The shaft can speed up then slow down (here the cubic/polynomial or Spline interpolation would be superior to linear interpolation).

However, the environment of a wind turbine is unusual, in that for the main shaft, the sign of the rate of change of the shaft change 6 times in one revolution (Figure 1).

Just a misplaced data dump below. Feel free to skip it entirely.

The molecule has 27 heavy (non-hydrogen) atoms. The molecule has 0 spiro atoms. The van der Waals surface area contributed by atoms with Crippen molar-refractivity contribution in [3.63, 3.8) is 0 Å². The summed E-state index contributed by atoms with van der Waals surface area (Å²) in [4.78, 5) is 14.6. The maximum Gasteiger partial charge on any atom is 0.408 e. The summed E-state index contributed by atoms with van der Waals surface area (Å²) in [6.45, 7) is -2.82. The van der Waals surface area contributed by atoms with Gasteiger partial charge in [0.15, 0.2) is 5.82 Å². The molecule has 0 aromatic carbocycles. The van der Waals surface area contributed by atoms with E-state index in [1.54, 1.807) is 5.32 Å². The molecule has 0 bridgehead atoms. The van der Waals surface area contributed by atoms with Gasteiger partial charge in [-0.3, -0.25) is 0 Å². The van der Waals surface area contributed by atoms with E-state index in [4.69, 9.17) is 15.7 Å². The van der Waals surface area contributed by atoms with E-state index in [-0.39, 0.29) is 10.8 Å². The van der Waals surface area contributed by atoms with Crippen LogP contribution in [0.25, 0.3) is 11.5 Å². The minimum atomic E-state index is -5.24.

Figure 1 Change in Shaft Rate over 1 Revolution Besides the large change in speed over the 40-second acquisition, over 1 revolution of the main shaft, there is a 3/revolution change in speed. This phenomenology has been observed in [6] by wind turbine controls and power conversion engineers. These 3/rev oscillations are important from their perspective since they could have wide-ranging effects on control systems and power quality. In systems connected directly to the grid, these torque oscillations could affect of grid power quality (flicker). For systems interfaced to the grid through converters, these torque oscillations would be more important in terms of converter control. This torque ripple is the result of tower shadow and wind shear. Tower shadow occurs because the wind flow directly in front of the tower is stalled. As the blade passes in front of the tower at the bottom of the arc, it generates less lift, which reduces the torque on the hub. Wind shear occurs because air is a viscous fluid: wind speed increases with height. As the blade reaches the top of the rotor arch, the wind speed is greater and the blade generates more lift, which increases the torque on the hub. From a condition monitoring perspective, there has been no reporting of this shaft behavior. This model violation (e.g. multiple changes in sign of the derivative of the shaft speed) will adversely effect shaft and gear analysis. One of the goals of this paper is to quantify the degradation in performance as a result of this model violation. The TSA Model: The model for vibration in a shaft in a gear box was given in [1] as: 2